Asia Stocks Post Biggest Weekly Drop Since May on Growth Concern

Asian stocks fell, with the regional benchmark posting its largest weekly retreat since May, amid concern a slowdown in economies from China and Korea to Australia will hurt corporate profits.

BHP Billiton Ltd., the world’s largest mining company, and Samsung Electronics Co., the biggest maker of televisions and mobile phones, were the main drags on the MSCI Asia Pacific Index as investors sold shares with earnings closely tied to economic growth. Whitehaven Coal Ltd. slumped 20 percent as takeover optimism for the Australia coal producer dissipated.

The MSCI Asia Pacific Index slid 2.8 percent, the largest weekly decline since the third week in May, to 115.28. Data this week showed China’s economy expanded at the slowest rate in three years and Singapore’s gross domestic product shrank last quarter as South Korea and Taiwan cut full-year forecasts, adding to concern that global growth is faltering.

“The global economy is deteriorating faster than central banks can ease policy,” said Tomomi Yamashita, a senior fund manager in Tokyo at Shinkin Asset Management Co., which oversees about $6.3 billion. “Your best bet is to hold on to cash right now.”

Central banks in China, Europe, Taiwan, South Korea and Brazil have cut interest rates in the past fortnight to bolster economies against the impacts of Europe’s debt crisis and the faltering recovery in the U.S.

The MSCI Asia Pacific Index fell almost 11 percent from this year’s high on Feb. 29 through July 13, as the deepening crisis in Europe weighed on growth and corporate earnings. Shares in the measure are valued at 11.75 times estimated earnings on average, compared with 13.06 times for the Standard & Poor’s 500 Index and 10.73 times for the Stoxx Europe 600 Index.

Nikkei 225

Japan’s Nikkei 225 Stock Average lost 3.3 percent, snapping five weeks of gains, as the Bank of Japan altered its stimulus program without adding extra money. The bank expanded its asset-purchase fund to 45 trillion yen ($564 billion) from 40 trillion yen, while paring a loan program by 5 trillion yen.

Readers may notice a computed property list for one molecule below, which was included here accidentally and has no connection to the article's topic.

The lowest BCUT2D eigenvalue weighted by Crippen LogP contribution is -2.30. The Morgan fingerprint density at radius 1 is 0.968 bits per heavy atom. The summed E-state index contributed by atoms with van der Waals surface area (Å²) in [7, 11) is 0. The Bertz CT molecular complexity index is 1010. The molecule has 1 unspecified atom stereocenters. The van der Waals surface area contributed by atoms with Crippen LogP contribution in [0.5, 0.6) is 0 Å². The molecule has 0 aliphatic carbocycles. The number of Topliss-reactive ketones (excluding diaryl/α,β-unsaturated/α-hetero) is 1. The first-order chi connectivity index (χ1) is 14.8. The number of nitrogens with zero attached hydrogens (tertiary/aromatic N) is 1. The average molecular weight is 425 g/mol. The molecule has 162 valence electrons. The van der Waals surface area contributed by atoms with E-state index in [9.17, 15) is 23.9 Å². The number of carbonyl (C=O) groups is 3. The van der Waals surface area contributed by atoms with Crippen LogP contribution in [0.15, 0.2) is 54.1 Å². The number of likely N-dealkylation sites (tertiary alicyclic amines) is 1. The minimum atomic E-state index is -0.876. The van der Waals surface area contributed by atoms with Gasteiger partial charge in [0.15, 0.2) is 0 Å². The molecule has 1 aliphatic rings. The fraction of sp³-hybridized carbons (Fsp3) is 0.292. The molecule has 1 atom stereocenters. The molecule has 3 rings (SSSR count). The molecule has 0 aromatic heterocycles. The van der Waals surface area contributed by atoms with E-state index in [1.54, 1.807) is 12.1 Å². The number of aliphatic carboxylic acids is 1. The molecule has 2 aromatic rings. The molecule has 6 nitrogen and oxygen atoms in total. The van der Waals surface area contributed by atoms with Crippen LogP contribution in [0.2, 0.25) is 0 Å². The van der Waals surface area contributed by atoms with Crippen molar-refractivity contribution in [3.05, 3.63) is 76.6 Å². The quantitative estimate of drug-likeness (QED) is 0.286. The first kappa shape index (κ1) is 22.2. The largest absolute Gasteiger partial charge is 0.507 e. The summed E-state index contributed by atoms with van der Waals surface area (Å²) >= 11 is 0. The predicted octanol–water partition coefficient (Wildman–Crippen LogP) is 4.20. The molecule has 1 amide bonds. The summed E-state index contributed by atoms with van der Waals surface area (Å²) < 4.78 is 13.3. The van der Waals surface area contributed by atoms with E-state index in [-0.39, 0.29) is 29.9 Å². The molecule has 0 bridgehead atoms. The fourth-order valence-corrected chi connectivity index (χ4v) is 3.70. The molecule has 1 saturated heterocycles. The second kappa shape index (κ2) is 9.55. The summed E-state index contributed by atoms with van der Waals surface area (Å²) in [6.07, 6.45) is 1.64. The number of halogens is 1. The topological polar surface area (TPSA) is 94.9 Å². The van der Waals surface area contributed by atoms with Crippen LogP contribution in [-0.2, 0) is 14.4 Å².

South Korea’s Kospi Index fell 2.4 percent as an unexpected interest rate cut from the Bank of Korea failed to alleviate investors’ concern that the central bank can spur growth. The MSCI Emerging Markets Index slid 2.1 percent this week.

Australia’s S&P/ASX 200 Index slid 1.8 percent after employers in the Pacific nation unexpectedly reduced payrolls in June and the jobless rate rose.

Hong Kong’s Hang Seng Index dropped 3.6 percent, the most since May, and China’s Shanghai Composite Index lost 1.7 percent as China’s growth slowed for a sixth quarter, putting pressure on Premier Wen Jiabao to boost stimulus to secure a second-half rebound.

Materials Slide

Raw-material shares and information technology stocks posted the largest declines on the regional Asian benchmark this past week.

BHP Billiton fell 5 percent to A$30.48. Rio Tinto Group, the world’s third largest mining company, slid 6.4 percent to A$54.08. Cnooc Ltd., China’s largest offshore oil producer, declined 3.1 percent to HK$15.02.

Samsung Electronics slid 1.9 percent to 1.139 million won. ZTE Corp., China’s second-biggest maker of telecommunications equipment, fell 16 percent to HK$12.50 amid concerns slower economic growth and a possible probe into European Union subsidies may threaten exports.

Whitehaven, Dentsu

Whitehaven tumbled 20 percent to A$3.45 in Sydney amid speculation an improved takeover bid by Tinkler Group Pty., controlled by billionaire Nathan Tinkler, won’t materialize. Whitehaven said on June 13 it rejected a “conditional and incomplete” proposal from the mining magnate.

Tinkler led a group that made a conditional A$5.3 billion ($5.4 billion) offer to buy the company for A$5.20 a share, Whitehaven said in a statement after markets closed July 13. That’s a 51 percent premium to this week’s closing price.

Dentsu Inc. fell 9 percent to 2,145 yen after agreeing to buy Britain’s Aegis Group Plc for 3.16 billion pounds ($4.9 billion), a record acquisition by the 111-year-old Japanese advertising company and one of the biggest in the industry’s history, according to data compiled by Bloomberg.

Sun Hung Kai Properties Ltd. dropped 0.1 percent to HK$95.45 this week before the shares were suspended. The billionaire co-chairmen of Sun Hung Kai, Hong Kong’s biggest developer, and the city’s former No.2 government official were charged with bribery and public misconduct by the municipal anti-graft agency.

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